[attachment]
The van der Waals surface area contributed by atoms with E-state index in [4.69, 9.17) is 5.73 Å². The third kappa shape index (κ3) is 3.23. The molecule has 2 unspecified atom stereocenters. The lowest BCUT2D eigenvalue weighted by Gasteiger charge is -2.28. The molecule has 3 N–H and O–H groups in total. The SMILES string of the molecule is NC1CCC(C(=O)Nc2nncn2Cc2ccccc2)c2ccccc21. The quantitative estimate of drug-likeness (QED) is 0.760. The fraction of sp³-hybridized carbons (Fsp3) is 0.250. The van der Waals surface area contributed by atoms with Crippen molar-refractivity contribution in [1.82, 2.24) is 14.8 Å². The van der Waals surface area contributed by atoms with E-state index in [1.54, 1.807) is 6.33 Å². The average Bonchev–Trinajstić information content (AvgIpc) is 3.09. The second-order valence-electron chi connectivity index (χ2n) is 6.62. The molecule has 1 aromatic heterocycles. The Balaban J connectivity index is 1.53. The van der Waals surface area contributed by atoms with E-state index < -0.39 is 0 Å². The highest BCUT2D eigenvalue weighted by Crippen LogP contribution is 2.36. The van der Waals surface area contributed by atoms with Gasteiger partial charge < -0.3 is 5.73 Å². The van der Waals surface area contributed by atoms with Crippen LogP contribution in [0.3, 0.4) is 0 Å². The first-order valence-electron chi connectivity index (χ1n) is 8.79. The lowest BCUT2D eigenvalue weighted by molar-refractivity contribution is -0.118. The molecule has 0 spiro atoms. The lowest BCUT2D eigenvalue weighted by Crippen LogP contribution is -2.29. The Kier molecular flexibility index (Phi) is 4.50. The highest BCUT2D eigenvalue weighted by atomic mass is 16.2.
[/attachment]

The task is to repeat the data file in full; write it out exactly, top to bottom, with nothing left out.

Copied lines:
The van der Waals surface area contributed by atoms with E-state index in [4.69, 9.17) is 5.73 Å². The third kappa shape index (κ3) is 3.23. The molecule has 2 unspecified atom stereocenters. The lowest BCUT2D eigenvalue weighted by Gasteiger charge is -2.28. The molecule has 3 N–H and O–H groups in total. The SMILES string of the molecule is NC1CCC(C(=O)Nc2nncn2Cc2ccccc2)c2ccccc21. The quantitative estimate of drug-likeness (QED) is 0.760. The fraction of sp³-hybridized carbons (Fsp3) is 0.250. The van der Waals surface area contributed by atoms with Crippen molar-refractivity contribution in [1.82, 2.24) is 14.8 Å². The van der Waals surface area contributed by atoms with E-state index in [1.54, 1.807) is 6.33 Å². The average Bonchev–Trinajstić information content (AvgIpc) is 3.09. The second-order valence-electron chi connectivity index (χ2n) is 6.62. The molecule has 1 aromatic heterocycles. The Balaban J connectivity index is 1.53. The van der Waals surface area contributed by atoms with E-state index < -0.39 is 0 Å². The highest BCUT2D eigenvalue weighted by Crippen LogP contribution is 2.36. The van der Waals surface area contributed by atoms with Gasteiger partial charge < -0.3 is 5.73 Å². The van der Waals surface area contributed by atoms with Crippen LogP contribution in [0.3, 0.4) is 0 Å². The first-order valence-electron chi connectivity index (χ1n) is 8.79. The lowest BCUT2D eigenvalue weighted by molar-refractivity contribution is -0.118. The molecule has 0 spiro atoms. The lowest BCUT2D eigenvalue weighted by Crippen LogP contribution is -2.29. The Kier molecular flexibility index (Phi) is 4.50. The highest BCUT2D eigenvalue weighted by atomic mass is 16.2.